Teaching So That Students Love Learning Math

Teaching So That Students Love Learning Math 1

Ratchaprachanukhro 45 School in Kanchanaburi is a school for disadvantaged students. Many lack financial resources and teaching support, making it challenging for students to fully immerse themselves in the learning experience and to have confidence in themselves as learners.

Ms. Deethana Yamwong, a math teacher at the school said, “I used to teach at a school in Bangkok. Urban students have better access to resources, and many of them have the background knowledge which enabled them to bring problems from outside the classroom to their teachers immediately. But at Ratchaprachanukroh 45 School, many students lack this; some do not even attend school according to the age criteria set by the Education Ministry.”

For students who are underserved by the education system from the beginning, a rigorous subject like math can be intimidating. Students might not feel like they are prepared for this particular kind of content, or that they were suited for it. The difficulty for teachers, then, is making the subject accessible to students and fostering a relaxed learning environment. Ms. Deethana is definitely up for the challenge.

“Resistance towards math is very common, whether the problem is easy or difficult, students often reject the content immediately. I have to figure out a way for the students to encounter math and feel curious rather than an urge to walk away, be it by using media or trying new teaching strategies to help students understand what is being taught.”

 Ms. Deethana employs various methods to cultivate her students’ love of learning, one of them being digital technology in the classroom. She believes that math and social media can be used together to make lessons more interactive and lively for the students. And when she learned of the We Think Digital project, she decided to join immediately. Kenan Foundation Asia has partnered with Facebook to develop 21st century skills for Thai teachers, so as to further develop quality Thai education.

“I usually carry out activities in the classroom, but not in a formal or clearly structured way. The project has greatly enhanced this aspect of my teaching; I now have a more focused approach to conducting activities, which also helps to attract students’ interest.”

Using digital technology in schools is extremely new for both teachers and students. Ms. Deethana explained that, “teachers had planned to use Google Classroom before, but to teach online, students must have Gmail. So I took this opportunity to coordinate with another computer teacher who also participated in the project, and applied the training content in my classroom teaching, such as setting passwords for safe Internet use, and using online digital media creatively.”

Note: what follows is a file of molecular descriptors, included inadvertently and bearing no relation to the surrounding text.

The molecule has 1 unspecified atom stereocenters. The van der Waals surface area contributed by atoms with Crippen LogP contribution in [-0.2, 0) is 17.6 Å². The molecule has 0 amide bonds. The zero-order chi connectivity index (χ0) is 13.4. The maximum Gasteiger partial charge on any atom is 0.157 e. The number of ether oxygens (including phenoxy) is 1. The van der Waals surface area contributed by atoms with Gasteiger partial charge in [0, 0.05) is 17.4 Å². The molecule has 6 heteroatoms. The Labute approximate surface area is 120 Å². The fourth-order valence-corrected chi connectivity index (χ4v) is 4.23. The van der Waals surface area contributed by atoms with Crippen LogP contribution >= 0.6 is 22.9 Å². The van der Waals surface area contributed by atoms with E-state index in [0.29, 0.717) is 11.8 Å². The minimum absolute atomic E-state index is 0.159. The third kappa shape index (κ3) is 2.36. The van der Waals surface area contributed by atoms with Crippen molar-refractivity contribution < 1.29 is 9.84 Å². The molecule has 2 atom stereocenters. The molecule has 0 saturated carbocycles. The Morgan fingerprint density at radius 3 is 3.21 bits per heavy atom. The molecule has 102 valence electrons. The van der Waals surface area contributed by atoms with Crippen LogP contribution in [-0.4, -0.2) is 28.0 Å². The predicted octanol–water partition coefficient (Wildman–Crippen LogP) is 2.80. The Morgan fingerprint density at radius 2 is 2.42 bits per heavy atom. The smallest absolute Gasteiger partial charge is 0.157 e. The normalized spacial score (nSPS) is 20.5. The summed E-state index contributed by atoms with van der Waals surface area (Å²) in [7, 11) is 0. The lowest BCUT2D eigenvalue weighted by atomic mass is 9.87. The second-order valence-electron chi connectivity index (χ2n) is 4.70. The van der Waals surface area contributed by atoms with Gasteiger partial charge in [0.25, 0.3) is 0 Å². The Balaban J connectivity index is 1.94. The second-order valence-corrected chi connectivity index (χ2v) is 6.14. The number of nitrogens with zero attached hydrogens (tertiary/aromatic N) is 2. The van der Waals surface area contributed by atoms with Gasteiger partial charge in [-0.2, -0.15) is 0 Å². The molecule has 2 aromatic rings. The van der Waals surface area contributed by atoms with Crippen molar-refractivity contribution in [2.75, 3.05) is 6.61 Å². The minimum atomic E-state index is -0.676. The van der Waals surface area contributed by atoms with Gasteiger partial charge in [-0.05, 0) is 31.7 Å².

In addition to digital media, Ms. Deethana also applies new teaching strategies gained from We Think Digital. She includes Enhanced Project-Based Learning (E-PBL) content in her teaching to engage her students and demystify math. At first, most of the students could not imagine how math might be used in daily life, and so they failed to realize the importance of the subject. But when Ms. Deethana gave her students the opportunity to figure things out themselves, using integrated content from multiple subjects to create a project of their own, the results were extremely satisfying. The 4C skills taught in the E-PBL curriculum, which are critical thinking, creativity, collaboration and communication, were incorporated in her lessons.

These skills go a long way to build disadvantaged students’ confidence and motivation to learn. Using digital technology alongside E-PBL content creates a learning environment that is dynamic and inspiring, and helps students become well-rounded independent thinkers who can apply their knowledge outside the classroom.

“At the beginning, when I used this activity with the students, most of them shook their heads and turned away. However, when I gave them topics to explore how math is intertwined with everyday life, they became more open to the subject and saw math not as an intangible thing, but as a relevant and useful tool—they can calculate interest rates and compounding interest, for instance. The students had more fun learning math when they were given the opportunity to think critically about things that impact them, and they saw how math can be used in conjunction with other skills,” concluded Ms. Deethana.

Learn more about Kenan’s work to transform education: www.kenan-asia.org/21st-century-education

Kenan Asia

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